Wednesday, August 31, 2016

Wordless Wednesday #188 ~ Sewing Patterns

World's Longest Yard Sale
North of Frankfort, KY on Highway 127
NO, I didn't buy any, because I already have at least twice this many patterns.
However, if the whole box had been 25 cents, yep, I would have grabbed it.
Taken by his Galaxy 4

Tuesday, August 30, 2016

Bag in a Pocket

         Mr. G and I are getting ready for our "Bucket List" trip.  It seems I can never have enough small bags for a trip to help keep things sorted and organized.  Mr. G likes buying things and stowing them away in a crevice in the car somewhere.  Things get a bit scatter.  I like keeping things together all in one bag.  Even shoes.
          Once upon a time, I had a small backpack made of a lightweight nylon.  It folded up inside the front pocket for easy carrying.  When I got to my destination, I pulled it out of the suitcase and filled it up with the small load I needed to carry on a walk.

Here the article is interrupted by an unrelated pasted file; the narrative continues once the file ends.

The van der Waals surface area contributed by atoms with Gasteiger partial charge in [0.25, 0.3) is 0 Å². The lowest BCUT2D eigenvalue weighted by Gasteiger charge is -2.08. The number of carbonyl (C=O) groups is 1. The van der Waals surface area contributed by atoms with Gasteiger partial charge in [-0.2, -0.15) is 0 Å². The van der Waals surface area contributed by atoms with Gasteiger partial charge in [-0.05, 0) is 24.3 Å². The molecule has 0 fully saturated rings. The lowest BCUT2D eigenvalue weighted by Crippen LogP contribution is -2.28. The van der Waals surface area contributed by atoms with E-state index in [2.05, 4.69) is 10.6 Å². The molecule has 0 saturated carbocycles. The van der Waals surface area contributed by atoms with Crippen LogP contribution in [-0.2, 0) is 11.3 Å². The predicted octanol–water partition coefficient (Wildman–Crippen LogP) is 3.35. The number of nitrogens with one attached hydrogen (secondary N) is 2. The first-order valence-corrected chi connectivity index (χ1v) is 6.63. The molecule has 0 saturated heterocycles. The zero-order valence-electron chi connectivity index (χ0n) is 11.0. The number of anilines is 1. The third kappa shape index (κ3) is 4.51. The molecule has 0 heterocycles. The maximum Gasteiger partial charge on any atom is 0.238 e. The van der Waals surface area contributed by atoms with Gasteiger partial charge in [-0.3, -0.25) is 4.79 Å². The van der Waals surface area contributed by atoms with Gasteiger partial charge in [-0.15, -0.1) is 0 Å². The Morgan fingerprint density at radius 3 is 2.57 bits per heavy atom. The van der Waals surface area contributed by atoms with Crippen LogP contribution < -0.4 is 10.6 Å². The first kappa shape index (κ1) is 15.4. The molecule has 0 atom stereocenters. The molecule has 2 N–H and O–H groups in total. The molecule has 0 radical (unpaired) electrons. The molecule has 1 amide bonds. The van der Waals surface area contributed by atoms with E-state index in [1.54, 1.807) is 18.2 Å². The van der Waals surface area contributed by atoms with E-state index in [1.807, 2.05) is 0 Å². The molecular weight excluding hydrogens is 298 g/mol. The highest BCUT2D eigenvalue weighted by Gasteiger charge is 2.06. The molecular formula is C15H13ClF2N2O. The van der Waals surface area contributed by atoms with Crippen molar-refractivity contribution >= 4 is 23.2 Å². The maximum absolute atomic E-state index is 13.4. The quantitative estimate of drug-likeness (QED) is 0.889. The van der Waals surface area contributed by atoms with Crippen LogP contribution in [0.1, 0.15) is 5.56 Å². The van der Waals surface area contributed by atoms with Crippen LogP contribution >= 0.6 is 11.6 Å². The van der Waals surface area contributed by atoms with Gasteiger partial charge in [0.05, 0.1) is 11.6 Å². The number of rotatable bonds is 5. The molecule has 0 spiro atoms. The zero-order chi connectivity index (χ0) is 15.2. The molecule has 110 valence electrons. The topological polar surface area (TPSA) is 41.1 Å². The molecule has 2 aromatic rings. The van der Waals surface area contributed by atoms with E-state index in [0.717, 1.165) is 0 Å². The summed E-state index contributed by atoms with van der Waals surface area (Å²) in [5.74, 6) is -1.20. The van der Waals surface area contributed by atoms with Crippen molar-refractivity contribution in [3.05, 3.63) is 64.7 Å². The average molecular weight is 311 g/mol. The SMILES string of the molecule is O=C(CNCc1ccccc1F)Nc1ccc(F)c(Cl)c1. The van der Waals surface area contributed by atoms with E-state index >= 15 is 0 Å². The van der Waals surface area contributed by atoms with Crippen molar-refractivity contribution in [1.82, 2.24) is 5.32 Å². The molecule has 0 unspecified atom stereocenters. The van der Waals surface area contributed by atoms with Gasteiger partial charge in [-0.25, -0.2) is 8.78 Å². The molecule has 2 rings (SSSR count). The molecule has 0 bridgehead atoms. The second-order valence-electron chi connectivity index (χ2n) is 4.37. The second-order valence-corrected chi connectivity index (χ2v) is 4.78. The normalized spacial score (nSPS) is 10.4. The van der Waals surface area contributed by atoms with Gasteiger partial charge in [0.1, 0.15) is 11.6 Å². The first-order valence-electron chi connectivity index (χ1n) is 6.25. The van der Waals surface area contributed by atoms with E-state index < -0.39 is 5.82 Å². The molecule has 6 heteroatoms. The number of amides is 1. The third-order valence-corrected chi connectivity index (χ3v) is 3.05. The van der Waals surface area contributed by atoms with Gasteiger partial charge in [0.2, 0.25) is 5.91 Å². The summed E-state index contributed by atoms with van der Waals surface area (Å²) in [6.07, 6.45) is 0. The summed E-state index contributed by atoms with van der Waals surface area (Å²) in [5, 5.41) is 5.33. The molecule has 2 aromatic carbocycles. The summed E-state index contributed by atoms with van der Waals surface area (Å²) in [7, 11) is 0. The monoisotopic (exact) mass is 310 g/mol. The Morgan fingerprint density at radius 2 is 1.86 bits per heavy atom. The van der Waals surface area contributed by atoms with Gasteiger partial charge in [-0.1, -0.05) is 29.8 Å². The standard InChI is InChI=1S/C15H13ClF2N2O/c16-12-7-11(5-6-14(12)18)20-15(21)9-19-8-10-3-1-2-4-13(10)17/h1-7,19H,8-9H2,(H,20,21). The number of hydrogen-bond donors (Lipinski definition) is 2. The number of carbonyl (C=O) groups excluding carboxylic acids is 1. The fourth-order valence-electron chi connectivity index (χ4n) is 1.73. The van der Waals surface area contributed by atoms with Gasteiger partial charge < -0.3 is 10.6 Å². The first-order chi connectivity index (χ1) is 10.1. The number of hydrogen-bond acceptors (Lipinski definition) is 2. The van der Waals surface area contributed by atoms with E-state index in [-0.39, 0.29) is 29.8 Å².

I decided to make some "Bags in a Pocket" to stash in the suitcase to use later in the trip.

*A Tutorial Tuesday*

 Cut size you desire for
bag, straps and pocket.
Notice the pocket is 6 inches wide which is 
almost half the width of the bag. 
Keep that ratio in mind if you decide on a different size bag.
 Mark one end of the bag by ironing a crease down the middle, and
folding down the top 2 inches.
Next take the 6x10 inch pocket and fold hamburger style as we called it in elementary school verses the long way called "hot dog" style.
Iron a double fold hem of 1/8 inch each fold.

I like to use the Edge or Joining foot to help stitch close to the edge of the fold.
 See the beautiful stitching along the edge.
Pin 5/8 inch below the top of the other side.
Right sides together.
On both sides start stitching at the top to make sure the measurement stays accurate.
Back stitch twice as this seam will take a lot of stress when putting the bag inside.
 Fold the pocket in half and iron to make a crease down the center.
Turn the pocket OVER and UPSIDE Down and place edge along the crease that was ironed.
Also match the center creases.
Sew 1/8 inch from the edge.
Fold down leaving a fold above the top edge.

 Unfold to see your crease line which is your stitching line.
Stitch across this line and fold back down.
Notice the stitching is invisible.
The pocket hangs free.

To stitch the bag section: Fold the bag piece "Hamburger" style with right sides together,
stitch the sides of the bag from top down.